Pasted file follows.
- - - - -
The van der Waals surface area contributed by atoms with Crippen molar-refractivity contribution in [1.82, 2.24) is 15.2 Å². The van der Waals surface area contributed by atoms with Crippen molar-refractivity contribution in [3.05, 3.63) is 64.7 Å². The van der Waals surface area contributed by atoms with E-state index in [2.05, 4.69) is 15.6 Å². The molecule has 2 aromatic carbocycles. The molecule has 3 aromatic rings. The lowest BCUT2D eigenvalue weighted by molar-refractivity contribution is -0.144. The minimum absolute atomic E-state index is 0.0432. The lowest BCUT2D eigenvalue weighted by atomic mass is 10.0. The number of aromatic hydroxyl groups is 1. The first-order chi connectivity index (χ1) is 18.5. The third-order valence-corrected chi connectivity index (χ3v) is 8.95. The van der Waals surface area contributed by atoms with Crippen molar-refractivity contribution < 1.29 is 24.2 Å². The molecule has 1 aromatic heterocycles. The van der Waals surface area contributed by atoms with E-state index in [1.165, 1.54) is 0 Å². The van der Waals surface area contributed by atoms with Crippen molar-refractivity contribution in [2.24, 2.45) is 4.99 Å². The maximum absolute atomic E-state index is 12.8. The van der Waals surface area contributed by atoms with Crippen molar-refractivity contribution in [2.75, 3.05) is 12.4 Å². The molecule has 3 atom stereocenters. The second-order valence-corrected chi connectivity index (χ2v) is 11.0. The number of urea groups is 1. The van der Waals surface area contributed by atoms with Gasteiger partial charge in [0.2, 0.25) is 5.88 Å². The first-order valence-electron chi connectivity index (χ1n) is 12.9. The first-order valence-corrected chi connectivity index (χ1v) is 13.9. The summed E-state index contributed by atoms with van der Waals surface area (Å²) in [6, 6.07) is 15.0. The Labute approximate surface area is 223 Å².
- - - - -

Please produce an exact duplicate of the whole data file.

The van der Waals surface area contributed by atoms with Crippen molar-refractivity contribution in [1.82, 2.24) is 15.2 Å². The van der Waals surface area contributed by atoms with Crippen molar-refractivity contribution in [3.05, 3.63) is 64.7 Å². The van der Waals surface area contributed by atoms with E-state index in [2.05, 4.69) is 15.6 Å². The molecule has 2 aromatic carbocycles. The molecule has 3 aromatic rings. The lowest BCUT2D eigenvalue weighted by molar-refractivity contribution is -0.144. The minimum absolute atomic E-state index is 0.0432. The lowest BCUT2D eigenvalue weighted by atomic mass is 10.0. The number of aromatic hydroxyl groups is 1. The first-order chi connectivity index (χ1) is 18.5. The third-order valence-corrected chi connectivity index (χ3v) is 8.95. The van der Waals surface area contributed by atoms with Crippen molar-refractivity contribution < 1.29 is 24.2 Å². The molecule has 1 aromatic heterocycles. The van der Waals surface area contributed by atoms with E-state index in [1.165, 1.54) is 0 Å². The van der Waals surface area contributed by atoms with Crippen molar-refractivity contribution in [2.24, 2.45) is 4.99 Å². The maximum absolute atomic E-state index is 12.8. The van der Waals surface area contributed by atoms with Crippen molar-refractivity contribution in [2.75, 3.05) is 12.4 Å². The molecule has 3 atom stereocenters. The second-order valence-corrected chi connectivity index (χ2v) is 11.0. The number of urea groups is 1. The van der Waals surface area contributed by atoms with Gasteiger partial charge in [0.2, 0.25) is 5.88 Å². The first-order valence-electron chi connectivity index (χ1n) is 12.9. The first-order valence-corrected chi connectivity index (χ1v) is 13.9. The summed E-state index contributed by atoms with van der Waals surface area (Å²) in [6, 6.07) is 15.0. The Labute approximate surface area is 223 Å².